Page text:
After our second stint in America we were back to Canada, for our third visit, and the eastern areas this time. We had three full days in Montréal and there was plenty of snow fun to be had.
From Everett (A) we travelled through the states of New Hampshire and Vermont, 410 kms towards the Canadian border (B) and as we did, we began to see more and more snow appearing, which was getting us very excited until…. At the border we handed over our passports and answered a few questions at the entry booth. We were then asked to park up and come inside the building. We sat down and waited to be called. Logan was called into a seperate area and questioned by a Customs officer while the boys and I continued to wait. Next up I was called to answer some questions while Logan went out to the waiting area. Finally, after nearly an hour and a half, they were obviously satisfied with our travel situation and we were cleared to enter Canada and continue the 80 kms to Montréal (C).Since that experience, (and the time we had our car searched at another Canadian border) we have spoken to numerous Canadians who have said that their border officers are known for being over the top with those entering Canada. And sometimes even with Canadians themselves re-entering. Anyway, we were back on the road and the delay didn’t cause too many issues with meeting up with our Airbnb host. Once in Montréal we were fully immersed in the snow and cold. Well, we weren’t staying geographically in Montréal itself, but just across the St Lawrence river in Longueuil (read our review of the apartment here). It was a windy evening and when we first got out of the car we just about had the icy wind go right through us!! We were definitely not expecting these temperatures.
We settled into the warm apartment and first thing on the agenda for the next day was upping our ‘snow weather gear’ game. We headed to a nearby thrift, second-hand store and sifted through the racks and shelves looking for some more weightier clothing. We all got snow jackets and snow pants and Braxton, Lincoln and I all managed to get snow boots as well but there just wasn’t any in Logan’s size. He was going to have to raise his price tag and actually purchase some brand new ones, probably just from Walmart though. Once back at the apartment we got kitted out in all our gear and went down to the piles of snow for some fun. The boys did snow angels and we had a snow ball fight to make sure our “new” snow-wear was suitable for our new weather conditions and they passed the test.Our second day we woke to snow falling and it was pretty constant all day. The Canadians have got it sorted though, the roads are well ploughed, heated tunnels between buildings and the metro stations and trains definitely aren’t cold. We had a fun afternoon at the Rio Tinto Alcan Planetarium and besides the general exhibits and hands-on activities we saw three, 30 minute shows in the incredible 360° theatre. They call it “an immersive experience” and they were all so well done. You are in a huge dome theatre where the seats are inclined and the screen and visuals have you feeling like you are moving at times. We didn’t take many photos but it was worth the $53.75 CAD/$59.72 NZD entry cost for the family.In the evening we went into the city centre to get some dinner, which included our first taste of poutine. If you’ve not tried poutine then you definitely should, it is french fries and cheese curds topped with a brown gravy and originated in the Québec province in the late 1950s. We decided to skip the traditional version and ordered chicken and bolognese options – we were all instantly sold on this dish!! These would be the first of many.After dinner we spent a couple of hours walking around the city, and looking out for projections on buildings as part of Cité Mémoire, which is loosely inspired by the history of Montréal and shows an array of characters who’ve witnessed the city’s evolution first-hand. Some even came alive further with music being played from speakers on street level. An incredible way to explore a city and at night, with the lights and snow, it made us feel like we had been transformed into a magical wonderland. Plus, the boys had huge amounts of snow to play in along the way.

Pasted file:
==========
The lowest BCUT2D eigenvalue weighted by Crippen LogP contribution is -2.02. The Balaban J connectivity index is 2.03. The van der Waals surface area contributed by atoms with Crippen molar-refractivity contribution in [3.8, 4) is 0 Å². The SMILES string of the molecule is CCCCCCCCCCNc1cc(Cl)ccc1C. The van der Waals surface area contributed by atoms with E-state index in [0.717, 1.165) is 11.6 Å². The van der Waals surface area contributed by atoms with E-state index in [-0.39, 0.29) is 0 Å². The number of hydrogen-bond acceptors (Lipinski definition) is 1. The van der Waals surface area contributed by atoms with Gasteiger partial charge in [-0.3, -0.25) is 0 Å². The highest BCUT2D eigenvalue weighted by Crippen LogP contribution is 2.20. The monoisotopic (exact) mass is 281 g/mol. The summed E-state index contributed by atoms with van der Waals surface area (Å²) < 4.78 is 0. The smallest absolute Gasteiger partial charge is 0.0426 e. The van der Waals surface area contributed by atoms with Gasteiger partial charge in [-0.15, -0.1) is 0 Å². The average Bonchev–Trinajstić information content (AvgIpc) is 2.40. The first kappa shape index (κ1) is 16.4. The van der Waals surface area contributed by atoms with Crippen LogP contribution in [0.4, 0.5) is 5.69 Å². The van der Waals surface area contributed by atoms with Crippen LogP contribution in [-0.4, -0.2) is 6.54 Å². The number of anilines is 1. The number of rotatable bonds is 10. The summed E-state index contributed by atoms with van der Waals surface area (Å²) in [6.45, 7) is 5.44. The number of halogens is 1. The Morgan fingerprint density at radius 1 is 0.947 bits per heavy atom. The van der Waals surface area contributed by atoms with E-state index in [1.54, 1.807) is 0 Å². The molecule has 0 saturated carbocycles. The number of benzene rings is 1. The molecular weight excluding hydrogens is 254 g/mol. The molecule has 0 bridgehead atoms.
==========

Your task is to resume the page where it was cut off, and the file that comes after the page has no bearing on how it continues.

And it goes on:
For our last day in Montréal we found that it was the first day of the Fête des neiges de Montréal, which Google translated to ‘snow party from Montréal’. So with it being -22°C outside, why not go to a snow festival. It was located in Jean-Drapeau Park, on an island between Longueuil and Montréal, so it was a simple, one stop ride on the Metro system for us. It was a pretty “cool” set up, with an ice pirate ship, ice slides and a husky obstacle course, as well as a nice warm building to escape the outside temperatures. We would generally spend about 30-40 minutes outside at a time and then go inside for some warmth, Subway’s soups were a big hit. A fantastic free event, but we did pay for all of us to have access to the larger ice slide area ($25 CAD/$27.78 NZD) and the boys went on a dog sled ride ($20 CAD/$22.22 NZD). Overall, we managed about a total of four hours, which we thought was pretty good for newbies to these freezing conditions.We throughly enjoyed our time in Montréal, we thought we would be doing some heavy translations with French but everyone was very friendly and Logan’s high school French classes (and I’m talking the first two years of high school) got us by pretty well. We would love to visit this city again one day, but for now we were heading to another pet sit with a great array of animals to care for.
However, when we woke in the morning we hit a bit of snag…. a snow storm. Stay tuned for that blog, and more of our awesome world adventures!!
Average Daily Spend for 4 nights – $242.83 NZD ($44.67 under budget per day)